Many had expected that the deputy governor would step down along with Patel given that he was more voluble in his criticism of the government both in public speeches and in the contentious board meetings that took place last year. However, after he stayed on for three monetary policy review meetings after Patel’s exit it did appear as though he had settled down.
Although Acharya has not announced his plans yet, it is expected within RBI that he will be returning to Academia. Sources in RBI believe that the timing of his resignation might have to do with coinciding with the academic year in the US where he has a family.
Acharya is understood to have communicated his intention to step down to RBI governor Shaktikanta Das who in turn informed the finance ministry. The governors and deputy governors are appointed directly by the government, with the governor having a say in the selection of his deputies. Of the four deputy governors, two are selected from within RBI, one from the commercial banking sector and the fourth an economist.
According to sources the government is likely to grant an extension to deputy governor NS Vishwanathan whose term ends next month. The search for a successor could not take place due to elections and formation of the new government. Besides Vishwanathan, the other internal deputy governor is BP Kanungo while Mahesh Kumar Jain is a former banker.
Acharya was an exceptional governor in more ways than one. At 42, he was among the youngest to take on such a senior position. A computer engineer from IIT Mumbai with a President’s medal in 1995, Acharya had secured a doctorate from NYU. Among policymakers, he was seen as an inflation hawk and had often been the dissenting voice when the monetary policy committee voted for easing. He had a lighter side and once explained the relationship between the Centre and the government by singing lines from various Bollywood songs. An avid musician, in New York he had brought out a CD of songs composed by him the proceeds of which went to charity.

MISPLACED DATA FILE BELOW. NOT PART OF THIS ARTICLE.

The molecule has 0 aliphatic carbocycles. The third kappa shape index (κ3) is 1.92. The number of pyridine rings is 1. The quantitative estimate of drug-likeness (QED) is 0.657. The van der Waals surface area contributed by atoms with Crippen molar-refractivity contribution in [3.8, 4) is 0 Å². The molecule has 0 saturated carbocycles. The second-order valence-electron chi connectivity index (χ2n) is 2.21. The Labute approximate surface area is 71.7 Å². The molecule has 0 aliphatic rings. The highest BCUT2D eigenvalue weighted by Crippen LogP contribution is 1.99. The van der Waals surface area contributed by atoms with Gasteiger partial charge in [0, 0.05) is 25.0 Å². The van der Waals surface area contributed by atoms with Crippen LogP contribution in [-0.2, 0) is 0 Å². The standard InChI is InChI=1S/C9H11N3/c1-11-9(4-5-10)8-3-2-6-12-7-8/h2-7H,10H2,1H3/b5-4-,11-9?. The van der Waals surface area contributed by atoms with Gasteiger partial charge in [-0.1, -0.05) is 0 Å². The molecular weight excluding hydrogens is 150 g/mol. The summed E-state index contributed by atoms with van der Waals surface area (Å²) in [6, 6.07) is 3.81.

The defining moment of his term at RBI was when in his AD Shroff memorial lecture on October 26, 2018, Acharya lashed out at the Centre stating that governments that do not respect the independence of central banks will sooner or later incur the wrath of financial markets. The speech was the beginning of a slide in the relationship between the RBI and the government.
Economic affairs secretary SC Garg in a taunting tweet, when markets rose after Acharya’s speech, questioned the wrath of markets.
While other central bankers found the speech incendiary, it later turned out that there was provocation from the government which had threatened to invoke Section 7 giving directions to RBI for the first time in its 83-year history.
RBI deputy governor Viral Acharya quits six months before his term ends, to return to academia – Times of India